Information regarding Blue Grass Boys baseball after 1950 is indirect and inferential at best, but a team was probably fielded in 1951. If Petty was right, Martin's recollections could not have been of an earlier year, and he might even have been remembering 1952. There is one mention in the secondary literature that suggests ball was played in 1952. Charlie Cline, who joined the band as a fiddler and recorded with Monroe that July, is mentioned as a Blue Grass Boy who had played baseball. (48)

As a touring attraction, Blue Grass Boys baseball was definitely finished after 1952--if it lasted that long. In January 1953, Monroe was seriously injured in a head-on automobile collision. He was hospitalized for weeks, and his recovery was slow. He resumed performing in a few months, but it was some time before he could recommence a full schedule. The summer of 1953 saw no touring. His union of music and baseball had come to a close. (49) It would likely not have continued much longer in any event. Commercial for tunes were ebbing, the entertainment landscape was shifting, and Monroe was considering alternative performance venues. In 1951, he and his brother Birch had placed a down payment on an old country music park known as the Brown County Jamboree in Bean Blossom, Indiana, and Bill was looking toward it as his performance center.


At the onset of a short article about the House of David ball teams, C. Philip Francis noted that "the word barnstorming is seldom used today." (50) Its time as a promotional practice, notwithstanding the particular entertainment activity to which it might be applied, has passed. Aerial barnstorming (with which the term most often is identified) was a short-lived post-World War I activity that faded from the scene by 1927. (51) Baseball barnstorming was experiencing ill health by the mid-1950s, and was on death watch by the end of the decade. (52) If one admits the term to the field of country music, barn-storming's demise was sealed in the late 1940s, when the Opry shifted its promotional focus to multistar package shows. Barnstorming tours continued for a time, but after the early 1950s, their character, and their significance, had shifted radically.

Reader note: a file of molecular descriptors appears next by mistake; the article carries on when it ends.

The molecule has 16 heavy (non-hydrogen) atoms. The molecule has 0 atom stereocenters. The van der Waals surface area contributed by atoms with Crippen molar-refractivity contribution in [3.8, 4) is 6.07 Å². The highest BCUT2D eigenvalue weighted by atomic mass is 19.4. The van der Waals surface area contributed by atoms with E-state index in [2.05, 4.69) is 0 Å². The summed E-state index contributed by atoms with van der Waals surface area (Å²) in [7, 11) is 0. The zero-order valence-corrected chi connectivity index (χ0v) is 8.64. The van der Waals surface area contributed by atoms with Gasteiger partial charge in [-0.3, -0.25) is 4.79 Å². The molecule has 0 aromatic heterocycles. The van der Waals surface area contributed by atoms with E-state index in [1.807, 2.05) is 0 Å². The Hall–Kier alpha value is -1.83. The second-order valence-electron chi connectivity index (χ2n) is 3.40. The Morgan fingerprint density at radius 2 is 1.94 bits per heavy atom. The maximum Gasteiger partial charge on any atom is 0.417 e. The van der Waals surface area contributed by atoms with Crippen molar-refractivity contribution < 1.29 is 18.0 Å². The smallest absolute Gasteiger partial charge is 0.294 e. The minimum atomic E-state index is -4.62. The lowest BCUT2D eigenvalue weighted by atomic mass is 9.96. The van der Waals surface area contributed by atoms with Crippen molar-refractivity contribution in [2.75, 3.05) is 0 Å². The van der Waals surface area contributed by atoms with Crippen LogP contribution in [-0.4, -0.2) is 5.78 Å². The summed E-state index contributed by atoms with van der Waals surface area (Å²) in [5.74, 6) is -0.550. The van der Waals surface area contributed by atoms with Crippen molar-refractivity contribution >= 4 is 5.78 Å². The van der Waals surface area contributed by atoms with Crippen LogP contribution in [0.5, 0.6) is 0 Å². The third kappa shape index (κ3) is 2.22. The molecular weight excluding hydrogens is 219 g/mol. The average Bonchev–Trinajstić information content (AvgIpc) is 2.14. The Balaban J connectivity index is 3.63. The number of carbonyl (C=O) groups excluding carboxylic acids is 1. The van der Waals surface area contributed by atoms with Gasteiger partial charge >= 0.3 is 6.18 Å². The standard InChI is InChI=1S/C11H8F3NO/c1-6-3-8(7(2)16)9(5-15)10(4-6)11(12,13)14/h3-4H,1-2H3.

Explanations for the demise of barnstorming in baseball and country music are similar, each citing complex social and economic changes that characterized the onset of the new decade and continued to its close (and beyond). Many were direct, albeit latent, effects of World War II, the country's rebounding from its stresses and privations, and industrial and technological advances the war had spawned. Although barnstorming never had been an exclusive province of urban-to-rural cultural transmission, as many discussions imply, that had always been a characteristic. In the new decade, rural America became less isolated, as increasing affluence, the postwar baby boom, and the growth of suburbs conspired to draw people away from central cities. These shifts made for a more mobile society and prodded the development of the new interstate highway system. At the same time, the rise and expansion of television brought entertainment into homes, impacting that industry in ways radio never had. New opportunity structures in almost all aspects of American society brought new public preferences and behaviors. Nowhere were these shifts felt more acutely than in the entertainment industry, and live entertainment of all sorts suffered. Adjustments were necessary, and barnstorming was not part of this new scenario.

The popular decline of professional baseball during the 1950s has been well documented, (53) and the struggles of country musicians to survive the onslaughts of rhythm and blues, followed by rock and roll, are also well understood. In neither entertainment arena could barnstorming be successful, and in both it died. Each activity would eventually recoup its losses, but barnstorming, as it had occurred for decades, could never again be a viable performance strategy.